Because PV panels are able to capture more solar energy when they are pointed directly at the sun, installers may configure systems to optimize output by adjusting the orientation and tilt of a system, or by using mechanisms that track the sun as it traverses the sky.
We generally determine the tilt of a ground mount system (the angle between the module and the horizontal) to optimize overall or seasonal performance. Assuming that a system has tilted modules, we generally set the orientation (direction) of that tilt to optimize overall or time-of-day performance. In the Northern Hemisphere, the simplest way to maximize total annual system output of a fixed-tilt system is to tilt the panels south. The tilt angle may increase with latitude: the farther away from the equator, the higher the tilt.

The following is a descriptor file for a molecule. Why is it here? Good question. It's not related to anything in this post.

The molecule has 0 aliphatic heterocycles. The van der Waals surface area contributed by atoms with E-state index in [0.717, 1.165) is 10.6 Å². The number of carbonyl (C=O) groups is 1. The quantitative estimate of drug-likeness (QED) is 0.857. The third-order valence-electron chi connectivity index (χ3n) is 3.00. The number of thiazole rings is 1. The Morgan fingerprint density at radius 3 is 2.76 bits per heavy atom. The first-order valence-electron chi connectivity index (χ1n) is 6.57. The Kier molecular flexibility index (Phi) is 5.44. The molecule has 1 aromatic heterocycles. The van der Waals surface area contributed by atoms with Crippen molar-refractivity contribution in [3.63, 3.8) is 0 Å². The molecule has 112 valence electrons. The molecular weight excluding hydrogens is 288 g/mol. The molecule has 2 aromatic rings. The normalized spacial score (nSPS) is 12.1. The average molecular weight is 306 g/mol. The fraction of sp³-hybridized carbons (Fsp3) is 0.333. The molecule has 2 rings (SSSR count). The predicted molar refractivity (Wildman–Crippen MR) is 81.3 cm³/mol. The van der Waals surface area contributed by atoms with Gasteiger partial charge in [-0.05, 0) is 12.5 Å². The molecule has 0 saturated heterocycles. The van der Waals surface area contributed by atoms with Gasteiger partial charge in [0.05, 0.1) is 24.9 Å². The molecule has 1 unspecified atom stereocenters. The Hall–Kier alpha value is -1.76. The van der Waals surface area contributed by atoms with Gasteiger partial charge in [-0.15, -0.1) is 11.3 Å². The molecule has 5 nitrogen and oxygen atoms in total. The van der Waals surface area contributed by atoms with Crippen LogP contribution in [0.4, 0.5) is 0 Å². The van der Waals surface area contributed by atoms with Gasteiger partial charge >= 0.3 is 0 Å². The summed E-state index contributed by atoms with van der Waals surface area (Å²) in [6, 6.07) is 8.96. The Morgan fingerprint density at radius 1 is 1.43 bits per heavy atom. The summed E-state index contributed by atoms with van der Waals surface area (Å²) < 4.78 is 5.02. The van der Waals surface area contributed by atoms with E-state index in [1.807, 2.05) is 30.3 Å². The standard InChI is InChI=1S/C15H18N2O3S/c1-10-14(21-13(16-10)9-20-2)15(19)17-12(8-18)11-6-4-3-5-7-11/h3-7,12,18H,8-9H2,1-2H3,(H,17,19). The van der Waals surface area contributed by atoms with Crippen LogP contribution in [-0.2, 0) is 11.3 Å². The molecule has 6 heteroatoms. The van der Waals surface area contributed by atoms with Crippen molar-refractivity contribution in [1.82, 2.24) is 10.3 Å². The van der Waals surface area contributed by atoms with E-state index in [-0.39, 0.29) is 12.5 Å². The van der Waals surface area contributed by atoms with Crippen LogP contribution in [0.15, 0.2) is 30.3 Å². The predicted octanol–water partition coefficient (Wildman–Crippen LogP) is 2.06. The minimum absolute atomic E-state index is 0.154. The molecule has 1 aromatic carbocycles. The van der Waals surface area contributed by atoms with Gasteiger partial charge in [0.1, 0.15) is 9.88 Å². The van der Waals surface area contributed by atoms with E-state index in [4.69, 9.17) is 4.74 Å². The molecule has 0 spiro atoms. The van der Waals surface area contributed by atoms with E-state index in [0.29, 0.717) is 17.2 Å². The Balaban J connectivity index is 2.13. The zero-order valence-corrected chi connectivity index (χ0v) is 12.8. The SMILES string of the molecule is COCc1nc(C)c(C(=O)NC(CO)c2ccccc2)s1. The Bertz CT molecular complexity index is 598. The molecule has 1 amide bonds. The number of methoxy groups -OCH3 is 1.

However, while solar radiation peaks around noon, electricity demand often peaks in the afternoon or early evening. In these last few hours of daylight, west-facing PV panels have an advantage over south-facing panels, as they're tilted towards the setting sun. Higher PV output at this time of day is often beneficial to grid operators working to increase electric supply to balance high levels of demand, but customers generally will not see this benefit unless they are on time-of-use electric rates. For example, under net-metering arrangements, the financial benefit of these PV systems is based on the quantity of kWh generated, regardless of the time of day.